In phylogenetics, long branch attraction (LBA) is a form of systematic error whereby distantly related lineages are incorrectly inferred to be closely related. LBA arises when the amount of molecular or morphological change accumulated within a lineage is sufficient to cause that lineage to appear similar to another long-branched lineage, solely because they have both undergone a large amount of change, rather than because they are related by descent. Such bias is more common when the overall divergence of some taxa results in long branches within a phylogeny. Long-branches are often attracted to the base of a phylogenetic tree, because the lineage included to represent an outgroup is often also long-branched. The frequency of true LBA is unclear and often debated, and some authors view it as untestable and therefore irrelevant to empirical phylogenetic inference. Although often viewed as a failing of parsimony-based methodology, LBA could in principle result from a variety of scenarios and be inferred under multiple analytical paradigms.

Evolutionary grade Non-monophyletic grouping of organisms united by morphological or physiological characteristics

In alpha taxonomy, a grade is a taxon united by a level of morphological or physiological complexity. The term was coined by British biologist Julian Huxley, to contrast with clade, a strictly phylogenetic unit.

Computational phylogenetics is the application of computational algorithms, methods, and programs to phylogenetic analyses. The goal is to assemble a phylogenetic tree representing a hypothesis about the evolutionary ancestry of a set of genes, species, or other taxa. For example, these techniques have been used to explore the family tree of hominid species and the relationships between specific genes shared by many types of organisms. Traditional phylogenetics relies on morphological data obtained by measuring and quantifying the phenotypic properties of representative organisms, while the more recent field of molecular phylogenetics uses nucleotide sequences encoding genes or amino acid sequences encoding proteins as the basis for classification. Many forms of molecular phylogenetics are closely related to and make extensive use of sequence alignment in constructing and refining phylogenetic trees, which are used to classify the evolutionary relationships between homologous genes represented in the genomes of divergent species. The phylogenetic trees constructed by computational methods are unlikely to perfectly reproduce the evolutionary tree that represents the historical relationships between the species being analyzed. The historical species tree may also differ from the historical tree of an individual homologous gene shared by those species.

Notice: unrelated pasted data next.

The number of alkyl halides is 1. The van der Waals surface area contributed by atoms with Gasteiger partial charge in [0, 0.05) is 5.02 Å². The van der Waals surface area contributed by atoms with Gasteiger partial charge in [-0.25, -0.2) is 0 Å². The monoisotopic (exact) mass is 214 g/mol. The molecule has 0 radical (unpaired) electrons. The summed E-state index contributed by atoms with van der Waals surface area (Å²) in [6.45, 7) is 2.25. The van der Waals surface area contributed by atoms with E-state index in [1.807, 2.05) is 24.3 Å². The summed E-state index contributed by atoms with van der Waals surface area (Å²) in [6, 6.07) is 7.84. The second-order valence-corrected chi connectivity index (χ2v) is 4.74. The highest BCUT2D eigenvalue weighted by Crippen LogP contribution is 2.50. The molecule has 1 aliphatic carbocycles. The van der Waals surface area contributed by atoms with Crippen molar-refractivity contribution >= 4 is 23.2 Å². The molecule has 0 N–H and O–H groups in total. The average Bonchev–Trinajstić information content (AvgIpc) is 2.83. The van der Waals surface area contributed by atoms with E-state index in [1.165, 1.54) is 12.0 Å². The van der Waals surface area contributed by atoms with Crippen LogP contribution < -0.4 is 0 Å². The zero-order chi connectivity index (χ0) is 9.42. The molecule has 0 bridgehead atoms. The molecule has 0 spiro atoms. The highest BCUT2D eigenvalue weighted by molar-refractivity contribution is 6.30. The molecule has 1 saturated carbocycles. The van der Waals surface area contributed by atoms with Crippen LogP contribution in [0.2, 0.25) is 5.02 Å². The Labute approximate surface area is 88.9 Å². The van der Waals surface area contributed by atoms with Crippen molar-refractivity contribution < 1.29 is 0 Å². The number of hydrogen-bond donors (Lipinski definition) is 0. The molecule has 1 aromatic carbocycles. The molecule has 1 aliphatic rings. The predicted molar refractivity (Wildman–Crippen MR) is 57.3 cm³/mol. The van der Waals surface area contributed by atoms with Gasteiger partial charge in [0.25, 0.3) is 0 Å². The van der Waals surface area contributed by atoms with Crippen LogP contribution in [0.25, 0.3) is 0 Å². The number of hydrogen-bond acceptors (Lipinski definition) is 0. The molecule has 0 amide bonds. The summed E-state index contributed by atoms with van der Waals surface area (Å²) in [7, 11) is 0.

Phylogenetic comparative methods (PCMs) use information on the historical relationships of lineages (phylogenies) to test evolutionary hypotheses. The comparative method has a long history in evolutionary biology; indeed, Charles Darwin used differences and similarities between species as a major source of evidence in The Origin of Species. However, the fact that closely related lineages share many traits and trait combinations as a result of the process of descent with modification means that lineages are not independent. This realization inspired the development of explicitly phylogenetic comparative methods. Initially, these methods were primarily developed to control for phylogenetic history when testing for adaptation; however, in recent years the use of the term has broadened to include any use of phylogenies in statistical tests. Although most studies that employ PCMs focus on extant organisms, many methods can also be applied to extinct taxa and can incorporate information from the fossil record.

Phylogenetic nomenclature, often called cladistic nomenclature, is a method of nomenclature for taxa in biology that uses phylogenetic definitions for taxon names as explained below. This contrasts with the traditional approach, in which taxon names are defined by a type, which can be a specimen or a taxon of lower rank, and a description in words. Phylogenetic nomenclature is currently not regulated, but the International Code of Phylogenetic Nomenclature (PhyloCode) is intended to regulate it once it is ratified.

RedToL

RedToL, or Red Algal Tree of Life, is part of the collaborative National Science Foundation Assembling the Tree of Life activity (AToL), funded through the Division of Environmental Biology, Directorate for Biological Sciences. The overall goal of AToL is to resolve evolutionary relationships for large groups of organisms throughout the history of life, with the research often involving large teams working across institutions and disciplines. Investigators are typically supported for projects in data acquisition, analysis, algorithm development and dissemination in computational phylogenetics and phyloinformatics.

TreeBASE is a repository of phylogenetic data published in scientific journals. In phylogenetic studies, research data are collected or generated, such as comparative observations made on a set of taxa, metadata about these taxa, and the phylogenetic trees that are inferred to best describe the evolutionary relationships between the taxa.

Outline of evolution Hierarchical outline list of articles related to evolution

The following outline is provided as an overview of and topical guide to evolution:

References

  1. 1 2 "The Tree of Life Web Project" (PDF). Zootaxa. 1668: 1–766. 2007.
  2. "Tree of Life project grows more leaves and branches". EurekAlert. 2006.
  3. 1 2 "Tree of Life Growth Monitor". tolweb.org. Retrieved 2017-06-22.
  4. 1 2 3 "Tree of Life Peer review". tolweb.org. Retrieved 2017-09-09.
  5. Goldstein, Adam M. (16 October 2010). "Exploring Phylogeny at the Tree of Life Web Project" (PDF). Evolution: Education and Outreach. 3 (4): 668–674. doi:10.1007/s12052-010-0288-z.